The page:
The photovoltaics industry has grown tremendously in the past twenty five years. By 2010 it is expected that the cost will only run about three to four dollars per watt compared to seven to ten dollars in 2004.(Hamer, Pa. 8)
Solar energy is especially well suited for heating water, a task that requires 15-20 percent of a home's total energy consumption. Solar water heaters can provide 50-90 percent of that hot water, and their original cost can be recovered through energy bill savings over the course of 4-7 years. Already, the most economical way to heat a pool is with solar. Today, 20 percent of all units sold to heat pools are solar. The potential value of the technology is shown in Israel, where solar hot water heaters displace 6 percent of the country's total electricity consumption. (Hamer, Pa. 9) Not only is solar energy expected to save people money it is expected make a lot of people money on top of their savings. It is estimated that by 2020 there will be over 150,000 Americans employed in the photovoltaics industry.(Hamer, Pa. 9)
“Wave energy has been hailed as the most promising renewable source for maritime countries. It does no environmental damage and is inexhaustible—the waves go on for ever. It is invariably popular with the public, which has a sentimental love of the sea.”(Ross, Pa. 1) Getting energy from the wave of the ocean is probably one of the oldest and best ideas for alternative energy. The first patent for wave energy was filed by a father and son during the time of the French Revolution.(Ross, Pa. 2) Unfortunately, there was was little progress in converting this great resource into usable energy until the last quarter century due to little knowledge of what a wave really is and how it worked(Ross, Pa. 3).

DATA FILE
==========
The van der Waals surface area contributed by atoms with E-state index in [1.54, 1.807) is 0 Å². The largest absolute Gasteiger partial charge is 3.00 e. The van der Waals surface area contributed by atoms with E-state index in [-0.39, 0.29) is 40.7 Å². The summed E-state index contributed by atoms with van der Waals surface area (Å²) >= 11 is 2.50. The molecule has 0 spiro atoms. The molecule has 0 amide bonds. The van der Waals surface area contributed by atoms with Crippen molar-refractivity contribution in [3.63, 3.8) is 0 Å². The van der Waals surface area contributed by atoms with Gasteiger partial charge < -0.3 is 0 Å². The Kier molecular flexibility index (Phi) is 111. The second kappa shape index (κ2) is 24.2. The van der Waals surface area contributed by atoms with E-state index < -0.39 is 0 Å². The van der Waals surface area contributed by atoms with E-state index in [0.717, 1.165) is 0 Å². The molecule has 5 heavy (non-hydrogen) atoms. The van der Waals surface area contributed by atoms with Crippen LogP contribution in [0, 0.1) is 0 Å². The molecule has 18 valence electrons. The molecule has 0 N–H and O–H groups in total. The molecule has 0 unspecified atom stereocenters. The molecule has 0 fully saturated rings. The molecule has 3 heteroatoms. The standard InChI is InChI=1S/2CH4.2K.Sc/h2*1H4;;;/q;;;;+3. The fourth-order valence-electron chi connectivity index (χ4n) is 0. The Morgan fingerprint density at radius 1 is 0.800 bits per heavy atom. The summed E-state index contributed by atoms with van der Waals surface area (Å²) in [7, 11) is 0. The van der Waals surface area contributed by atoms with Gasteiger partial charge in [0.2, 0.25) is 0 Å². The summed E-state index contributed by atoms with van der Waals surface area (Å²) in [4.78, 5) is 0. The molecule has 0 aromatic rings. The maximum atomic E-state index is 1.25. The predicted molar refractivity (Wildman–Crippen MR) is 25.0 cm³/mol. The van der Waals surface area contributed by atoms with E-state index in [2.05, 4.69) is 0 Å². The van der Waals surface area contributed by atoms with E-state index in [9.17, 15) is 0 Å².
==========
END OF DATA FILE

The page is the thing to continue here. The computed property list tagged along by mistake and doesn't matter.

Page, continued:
Harnessing the massive of power of waves to generate energy has been a daunting task so far because of the harsh conditions the equipment must be able to endure. There has been success though.
Yoshio Masuda, from Japan, invented the oscillating water column (OWC)—effectively a chimney which stands on the seabed and admits the waves through an opening near to its base. As they rise and fall in the open sea outside, the height of the column of water inside rises and falls too. As the water level rises, air is forced up and out through a turbine which spins and drives the generator. As it falls again, air is sucked back in from the atmosphere to fill the resulting vacuum and once again the turbo-generator is activated.